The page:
But what I can tell you is this: Make money any way you can. We know one fellow who operates heavy machinery, flies helicopters, and raises bison. We know a woman who cleans houses, sells crafts, and substitute teaches. Yet another woman sells produce at farmer’s markets, babysits children for a working mother, and does desktop publishing projects for local businesses. Daisy has some other suggestions in this article.
Laying multiple income irons in the fire is a matter of harvesting any and all experience, interests, potential, or opportunities you’ve ever experienced. Seize any (legal, ethical) means to earn money, since you never know where it might lead. In our case, we give preference for jobs we can do from home. The internet has transformed the ability to exploit your skills without ever leaving the house. People have done everything from remote teaching (foreign languages? music?) to becoming an online travel agent to blog maintenance to moderating forums to operating ticket sales to freelance writing.
For a more hands-on approach, it’s again a matter of exploiting whatever skills or experience you’ve cultivated in the past. Have you waitressed? Fixed computers? Built crafts? Driven a truck? Tutored children? Babysat? Are you clever at organizing, baking, carpentry, welding, or painting? Seriously, all of these can be transformed into money-making opportunities.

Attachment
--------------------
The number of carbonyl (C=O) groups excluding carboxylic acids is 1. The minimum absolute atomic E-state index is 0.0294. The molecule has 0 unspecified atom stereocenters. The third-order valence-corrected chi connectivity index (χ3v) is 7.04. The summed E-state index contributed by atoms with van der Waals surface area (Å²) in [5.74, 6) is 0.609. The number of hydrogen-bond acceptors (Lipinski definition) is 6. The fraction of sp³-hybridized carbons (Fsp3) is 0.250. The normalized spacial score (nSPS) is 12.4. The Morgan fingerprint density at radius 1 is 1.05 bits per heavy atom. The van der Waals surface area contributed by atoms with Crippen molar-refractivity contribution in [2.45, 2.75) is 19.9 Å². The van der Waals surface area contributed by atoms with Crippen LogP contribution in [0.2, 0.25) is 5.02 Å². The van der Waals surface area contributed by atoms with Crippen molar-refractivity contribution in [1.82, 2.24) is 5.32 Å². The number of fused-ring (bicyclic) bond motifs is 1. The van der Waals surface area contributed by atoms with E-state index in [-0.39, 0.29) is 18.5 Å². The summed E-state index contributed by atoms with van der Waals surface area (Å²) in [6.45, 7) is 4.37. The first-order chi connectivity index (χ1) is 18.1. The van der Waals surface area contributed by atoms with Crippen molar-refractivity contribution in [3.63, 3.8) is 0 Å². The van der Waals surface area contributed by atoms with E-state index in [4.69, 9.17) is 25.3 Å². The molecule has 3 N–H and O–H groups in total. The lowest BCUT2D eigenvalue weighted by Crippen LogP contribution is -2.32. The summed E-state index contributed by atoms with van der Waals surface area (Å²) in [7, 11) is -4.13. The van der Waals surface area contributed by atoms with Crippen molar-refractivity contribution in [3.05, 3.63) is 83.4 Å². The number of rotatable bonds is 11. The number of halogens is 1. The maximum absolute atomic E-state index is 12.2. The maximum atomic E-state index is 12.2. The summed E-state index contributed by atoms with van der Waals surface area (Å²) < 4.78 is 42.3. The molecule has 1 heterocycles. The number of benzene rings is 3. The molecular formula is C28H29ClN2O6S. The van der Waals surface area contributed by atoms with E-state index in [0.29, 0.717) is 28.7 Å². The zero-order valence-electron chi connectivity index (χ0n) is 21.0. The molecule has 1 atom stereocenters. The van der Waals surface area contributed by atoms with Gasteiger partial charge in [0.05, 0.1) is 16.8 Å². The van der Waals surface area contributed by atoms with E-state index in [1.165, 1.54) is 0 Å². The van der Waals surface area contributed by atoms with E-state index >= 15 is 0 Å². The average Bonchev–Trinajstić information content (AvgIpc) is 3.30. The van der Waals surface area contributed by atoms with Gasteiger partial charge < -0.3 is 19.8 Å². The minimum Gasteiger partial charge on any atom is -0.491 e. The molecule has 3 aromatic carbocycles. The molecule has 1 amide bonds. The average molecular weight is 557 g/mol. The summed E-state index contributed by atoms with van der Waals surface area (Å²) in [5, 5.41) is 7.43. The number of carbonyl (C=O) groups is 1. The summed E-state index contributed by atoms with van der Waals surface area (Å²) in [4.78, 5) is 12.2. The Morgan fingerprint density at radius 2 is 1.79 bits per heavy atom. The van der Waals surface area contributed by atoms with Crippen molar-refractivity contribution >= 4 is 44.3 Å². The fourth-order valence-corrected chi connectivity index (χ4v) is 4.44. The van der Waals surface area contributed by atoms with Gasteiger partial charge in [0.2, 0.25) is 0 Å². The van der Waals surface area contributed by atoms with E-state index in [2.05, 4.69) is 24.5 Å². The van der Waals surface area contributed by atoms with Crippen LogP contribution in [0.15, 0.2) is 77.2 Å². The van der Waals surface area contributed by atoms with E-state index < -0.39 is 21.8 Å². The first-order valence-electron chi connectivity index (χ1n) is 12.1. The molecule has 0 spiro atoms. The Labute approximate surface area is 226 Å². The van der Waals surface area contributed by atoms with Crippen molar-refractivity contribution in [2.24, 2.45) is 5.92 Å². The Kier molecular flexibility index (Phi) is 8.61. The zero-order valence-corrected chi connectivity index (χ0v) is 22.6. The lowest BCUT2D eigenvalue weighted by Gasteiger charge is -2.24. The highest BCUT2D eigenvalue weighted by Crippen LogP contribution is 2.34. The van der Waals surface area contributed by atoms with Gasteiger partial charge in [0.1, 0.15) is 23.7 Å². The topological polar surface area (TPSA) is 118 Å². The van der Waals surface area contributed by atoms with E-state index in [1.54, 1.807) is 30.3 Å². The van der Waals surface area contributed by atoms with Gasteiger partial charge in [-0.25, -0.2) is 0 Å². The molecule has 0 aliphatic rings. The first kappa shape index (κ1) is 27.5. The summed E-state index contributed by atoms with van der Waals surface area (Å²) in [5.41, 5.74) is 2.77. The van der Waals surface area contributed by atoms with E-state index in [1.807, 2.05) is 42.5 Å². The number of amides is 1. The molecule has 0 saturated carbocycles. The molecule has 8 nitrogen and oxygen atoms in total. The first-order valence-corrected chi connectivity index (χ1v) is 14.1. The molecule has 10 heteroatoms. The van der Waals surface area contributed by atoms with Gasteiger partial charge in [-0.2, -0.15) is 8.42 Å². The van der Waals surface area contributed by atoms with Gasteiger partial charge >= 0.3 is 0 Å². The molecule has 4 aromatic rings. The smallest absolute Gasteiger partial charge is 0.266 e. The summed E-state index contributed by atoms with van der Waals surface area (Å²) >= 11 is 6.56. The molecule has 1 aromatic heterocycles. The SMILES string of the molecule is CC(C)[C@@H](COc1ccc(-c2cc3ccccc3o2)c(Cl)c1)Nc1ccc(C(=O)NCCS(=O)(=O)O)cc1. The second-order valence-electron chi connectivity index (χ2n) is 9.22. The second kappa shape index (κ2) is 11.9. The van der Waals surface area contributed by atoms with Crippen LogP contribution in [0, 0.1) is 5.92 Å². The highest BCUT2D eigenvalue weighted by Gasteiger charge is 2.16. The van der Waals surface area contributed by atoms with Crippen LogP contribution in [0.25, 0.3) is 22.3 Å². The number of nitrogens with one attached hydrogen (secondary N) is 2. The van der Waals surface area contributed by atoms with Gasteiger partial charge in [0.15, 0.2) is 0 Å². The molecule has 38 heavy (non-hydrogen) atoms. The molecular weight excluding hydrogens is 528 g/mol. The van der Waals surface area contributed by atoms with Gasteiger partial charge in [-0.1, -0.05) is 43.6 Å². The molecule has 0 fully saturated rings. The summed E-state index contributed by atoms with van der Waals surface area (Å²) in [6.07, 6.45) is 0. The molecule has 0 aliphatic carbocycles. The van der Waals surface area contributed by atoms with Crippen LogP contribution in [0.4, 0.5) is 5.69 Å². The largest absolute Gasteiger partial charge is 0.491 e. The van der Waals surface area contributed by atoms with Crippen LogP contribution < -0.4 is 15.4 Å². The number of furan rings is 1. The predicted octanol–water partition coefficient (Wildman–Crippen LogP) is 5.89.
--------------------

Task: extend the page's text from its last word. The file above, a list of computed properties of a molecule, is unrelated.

But here’s the kicker: Usually these will not become full-time jobs. These gigs will usually be part-time work. Deal with it.
That’s the thing about many irons in the fire. Perhaps not many of these irons can supply a full-time income, but income from numerous irons can get pretty darned close – $500 here, $1000 there, and pretty soon you’re earning a decent collective paycheck.
It’s also nice to be your own boss. Sure you might have deadlines, sure you might have customers to please, but it sure beats working for someone you don’t like.
And – very importantly – a freelance lifestyle means you’re less vulnerable to the cancel culture. If your income is not tied with the need to keep your mouth shut and your head low lest you get fired by an intolerant employer, you’re freer to speak your mind about whatever concerns you.
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The benefit of side gigs